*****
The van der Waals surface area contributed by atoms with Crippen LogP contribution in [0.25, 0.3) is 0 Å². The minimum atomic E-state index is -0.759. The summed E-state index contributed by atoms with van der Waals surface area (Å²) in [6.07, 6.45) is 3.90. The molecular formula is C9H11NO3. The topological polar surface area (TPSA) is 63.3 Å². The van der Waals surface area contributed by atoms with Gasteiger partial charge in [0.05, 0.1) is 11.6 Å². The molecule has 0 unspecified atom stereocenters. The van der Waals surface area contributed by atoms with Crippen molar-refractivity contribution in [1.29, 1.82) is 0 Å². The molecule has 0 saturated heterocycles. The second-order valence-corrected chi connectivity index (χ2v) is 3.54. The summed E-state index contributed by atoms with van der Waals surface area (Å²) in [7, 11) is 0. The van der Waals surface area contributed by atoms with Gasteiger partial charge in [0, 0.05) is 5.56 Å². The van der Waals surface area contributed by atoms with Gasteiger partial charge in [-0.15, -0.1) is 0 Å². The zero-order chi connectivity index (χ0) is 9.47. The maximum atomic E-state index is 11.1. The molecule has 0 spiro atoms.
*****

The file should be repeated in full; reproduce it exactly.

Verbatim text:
The van der Waals surface area contributed by atoms with Crippen LogP contribution in [0.25, 0.3) is 0 Å². The minimum atomic E-state index is -0.759. The summed E-state index contributed by atoms with van der Waals surface area (Å²) in [6.07, 6.45) is 3.90. The molecular formula is C9H11NO3. The topological polar surface area (TPSA) is 63.3 Å². The van der Waals surface area contributed by atoms with Gasteiger partial charge in [0.05, 0.1) is 11.6 Å². The molecule has 0 unspecified atom stereocenters. The van der Waals surface area contributed by atoms with Crippen molar-refractivity contribution in [1.29, 1.82) is 0 Å². The molecule has 0 saturated heterocycles. The second-order valence-corrected chi connectivity index (χ2v) is 3.54. The summed E-state index contributed by atoms with van der Waals surface area (Å²) in [7, 11) is 0. The van der Waals surface area contributed by atoms with Gasteiger partial charge in [0, 0.05) is 5.56 Å². The van der Waals surface area contributed by atoms with Gasteiger partial charge in [-0.15, -0.1) is 0 Å². The zero-order chi connectivity index (χ0) is 9.47. The maximum atomic E-state index is 11.1. The molecule has 0 spiro atoms.